We often use characteristics of links to help us figure out the topic of a linked page. We have changed the way in which we evaluate links; in particular, we are turning off a method of link analysis that we used for several years. We often rearchitect or turn off parts of our scoring in order to keep our system maintainable, clean and understandable.
You’ll still see tons of spammy websites ranking across the board, and that hasn’t changed much. I do, however, think that if you’re using these techniques, your chances for longevity are now in the toilet and those methods are not going to work for a real business. This is why it pays to do things right and reap the benefits once you establish your business as a leader in its vertical. This is why, as a brand, you should be doing amazing things that stand out. This will attract links, social buzz and all the right signals that get you to that level of authority. If you’ve already decided you’re going to eventually dable in a blog network or two, then perhaps wait until you’ve reached that status….it does work better and since your brand is established, it seems you can get away with a lot more *hint hint*.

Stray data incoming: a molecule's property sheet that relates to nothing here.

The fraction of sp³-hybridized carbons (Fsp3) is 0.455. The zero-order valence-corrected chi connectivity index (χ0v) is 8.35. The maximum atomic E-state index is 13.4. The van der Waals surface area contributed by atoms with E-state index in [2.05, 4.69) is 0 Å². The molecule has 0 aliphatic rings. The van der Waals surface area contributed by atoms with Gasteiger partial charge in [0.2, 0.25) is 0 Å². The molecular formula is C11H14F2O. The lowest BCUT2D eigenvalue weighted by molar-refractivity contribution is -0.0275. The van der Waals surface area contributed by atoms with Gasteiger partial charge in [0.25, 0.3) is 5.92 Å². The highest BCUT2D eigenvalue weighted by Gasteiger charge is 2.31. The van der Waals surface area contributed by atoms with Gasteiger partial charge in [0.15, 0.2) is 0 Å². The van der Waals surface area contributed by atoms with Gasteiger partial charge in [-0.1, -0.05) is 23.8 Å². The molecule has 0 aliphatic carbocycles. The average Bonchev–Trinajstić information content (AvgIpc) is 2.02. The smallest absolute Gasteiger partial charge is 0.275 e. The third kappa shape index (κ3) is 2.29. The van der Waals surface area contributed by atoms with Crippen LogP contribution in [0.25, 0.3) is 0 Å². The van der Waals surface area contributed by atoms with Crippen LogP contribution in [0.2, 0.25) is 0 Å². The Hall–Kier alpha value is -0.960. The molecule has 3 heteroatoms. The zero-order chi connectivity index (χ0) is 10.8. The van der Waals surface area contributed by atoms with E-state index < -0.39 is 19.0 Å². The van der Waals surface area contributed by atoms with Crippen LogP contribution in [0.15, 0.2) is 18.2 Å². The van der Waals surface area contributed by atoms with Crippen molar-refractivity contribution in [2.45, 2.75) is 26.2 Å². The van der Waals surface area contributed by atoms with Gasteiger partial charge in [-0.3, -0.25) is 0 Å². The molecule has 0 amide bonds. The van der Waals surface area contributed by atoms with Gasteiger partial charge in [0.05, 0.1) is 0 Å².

So Who Got Deindexed?
Well I don’t actually use private blog networks for our clients so I don’t have any hard data myself. I am, however, very active on most of the webmaster forums and definitely noticed the brewhaha in February. I’ve never seen so many unnatural link warning messages go out. I also saw more speculation threads about blog networks getting deindexed although, I didn’t happen to see anyone admitting it outright. We’ll go over actual threads I’ve been keeping my eye on and dig a little deeper into what’s going on in the world of black hattery!